I was forced to replace my laptop recently, and I took it as an opportunity to test out Clip Studio Paint, as I already have a license for it.
Clip Studio, for those who don’t know, used to be Manga Studio. It is a Japanese program designed for making comic books. I tried to use it to make Alphabeasts, but alas, it does not make PDFs without A) the Japanese version (which I don’t have) and B) a paid plugin for said Japanese version.
But drawing and making comic books is what it’s made for, right?
Well, it works. I like the sleek, smooth lines the inking tools give. I like how buttery and fluid the paint feels. I was very frustrated by the hotkeys and workflow, but that’s to be expected when using a new program. To a degree, you can customize it, and to a degree, you just have to learn it.
So I tried making a comic page. It was bad. My hand was cramping, and my spirit rebelling with every line. On a whim, I tried reproducing the picture by hand, using pencils and inks.
Whereas the pain of forcing the computer to do what I asked caused me to eliminate every line I felt I could do without, the sheer joy of using the Tombow brush pens, by contrast, led me to adding detail and artistry above and beyond. But the digital art had a couple of advantages.
Advantage 1: I could find reference and even trace it.
Advantage 2: I could move, rotate, scale, and skew art I was kind of, but not completely, happy with. Of course, this is easier for me in Krita because instead of having to select the portion I want to distort, and then apply a distortion grid, I can just grab a distortion brush and drag my lines about.
So I tried a new process: pencil in Krita in low resolution, convert the pencils from black and white to cyan and white, print them out, and ink over it with physical inks.
I had no intention of hand-lettering the speech bubbles when I started this process. I just put the text in because:
- I want to plan images and text together so that the story does not rely on the writing or the art, but it all works together
- I want to be able to create a rough draft of the whole comic, send that out to testers and readers, and make drastic changes to the comic before I put any huge effort into the art.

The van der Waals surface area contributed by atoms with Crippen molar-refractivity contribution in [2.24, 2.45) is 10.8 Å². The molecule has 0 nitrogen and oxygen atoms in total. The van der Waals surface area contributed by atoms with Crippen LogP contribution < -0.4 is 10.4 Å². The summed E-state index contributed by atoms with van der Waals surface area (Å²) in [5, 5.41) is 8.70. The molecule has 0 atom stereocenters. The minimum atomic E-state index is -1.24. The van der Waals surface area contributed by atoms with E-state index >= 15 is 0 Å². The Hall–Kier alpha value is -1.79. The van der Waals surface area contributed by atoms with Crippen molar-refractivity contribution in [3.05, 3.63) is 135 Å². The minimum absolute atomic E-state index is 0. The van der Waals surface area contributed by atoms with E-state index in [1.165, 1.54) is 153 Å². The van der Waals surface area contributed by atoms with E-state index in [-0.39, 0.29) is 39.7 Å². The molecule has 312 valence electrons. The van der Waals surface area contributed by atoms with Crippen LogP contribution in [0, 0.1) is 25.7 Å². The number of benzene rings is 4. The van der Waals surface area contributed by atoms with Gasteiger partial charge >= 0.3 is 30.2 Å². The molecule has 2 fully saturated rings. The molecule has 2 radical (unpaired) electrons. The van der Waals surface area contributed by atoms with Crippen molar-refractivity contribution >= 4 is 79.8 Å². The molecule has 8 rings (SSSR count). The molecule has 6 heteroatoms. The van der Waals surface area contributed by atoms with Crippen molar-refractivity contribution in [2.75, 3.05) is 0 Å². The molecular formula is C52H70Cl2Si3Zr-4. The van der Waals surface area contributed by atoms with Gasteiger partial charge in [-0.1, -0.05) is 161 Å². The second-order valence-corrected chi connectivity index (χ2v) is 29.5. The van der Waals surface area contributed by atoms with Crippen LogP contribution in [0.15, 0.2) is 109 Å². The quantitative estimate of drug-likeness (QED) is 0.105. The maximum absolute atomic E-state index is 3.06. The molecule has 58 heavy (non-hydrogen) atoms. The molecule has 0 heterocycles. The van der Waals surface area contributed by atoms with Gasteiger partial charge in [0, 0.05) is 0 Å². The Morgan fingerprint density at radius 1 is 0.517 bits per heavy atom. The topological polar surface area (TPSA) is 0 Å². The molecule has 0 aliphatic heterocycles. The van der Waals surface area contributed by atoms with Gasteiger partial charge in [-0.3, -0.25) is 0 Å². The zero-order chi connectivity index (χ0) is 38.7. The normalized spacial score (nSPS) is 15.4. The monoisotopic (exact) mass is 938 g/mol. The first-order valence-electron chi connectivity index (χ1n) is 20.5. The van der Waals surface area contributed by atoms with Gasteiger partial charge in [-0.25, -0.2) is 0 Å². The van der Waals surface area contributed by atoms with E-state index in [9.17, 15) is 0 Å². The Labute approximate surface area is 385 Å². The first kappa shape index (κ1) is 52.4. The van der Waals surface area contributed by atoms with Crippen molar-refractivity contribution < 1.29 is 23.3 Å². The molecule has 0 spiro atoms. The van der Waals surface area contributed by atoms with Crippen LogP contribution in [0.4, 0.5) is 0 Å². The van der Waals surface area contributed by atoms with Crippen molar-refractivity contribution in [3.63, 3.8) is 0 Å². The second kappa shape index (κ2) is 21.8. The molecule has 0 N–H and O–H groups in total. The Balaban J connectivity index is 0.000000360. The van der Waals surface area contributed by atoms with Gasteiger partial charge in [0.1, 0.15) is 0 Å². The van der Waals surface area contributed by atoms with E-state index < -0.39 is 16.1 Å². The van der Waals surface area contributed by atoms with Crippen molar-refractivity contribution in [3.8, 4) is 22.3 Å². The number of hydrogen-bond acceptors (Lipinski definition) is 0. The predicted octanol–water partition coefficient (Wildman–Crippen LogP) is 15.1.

But, since the text was part of the art that I was cyanifying and printing, I had the option of hand-lettering it. So, as I was doing the test, I hand-lettered the dialogue. And you know what? I like it. I think I’m going to keep doing it that way.
On the reccomendation of a comic artist I respect, I also tried out a new paint brush (A Winsor & Newton Series 7). Unfortunately, I clearly need a lot more skill with it before I can use it for production, or really judge its effectiveness.
Clearly, my inking with the brush resembles a monkey with a Q-Tip. Since the art of the guy who recommended the tool does not resemble a monkey with a Q-Tip, but is in fact better than mine, I must conclude it is not the tool but the user. But this user has a tool with which he can get some of the results he wants, so I’m going to go ahead with that.
So that is all the production tests. I am now ready to make this comic book!
I have to move to another State over the course of the next week. After that, the process is to finish the storyboards, to send the storyboards to be proofread, to make my corrections and modifications, and then to produce the comic book. Along the way, I intend to run a Kickstarter. I may begin production on a different children’s book in between the first draft and the last. I may, in fact, interleave books like this so that I can get some distance from my drafts and correct them according.
So that’s where we sit at the moment. In about a week, it’s pedal to the metal.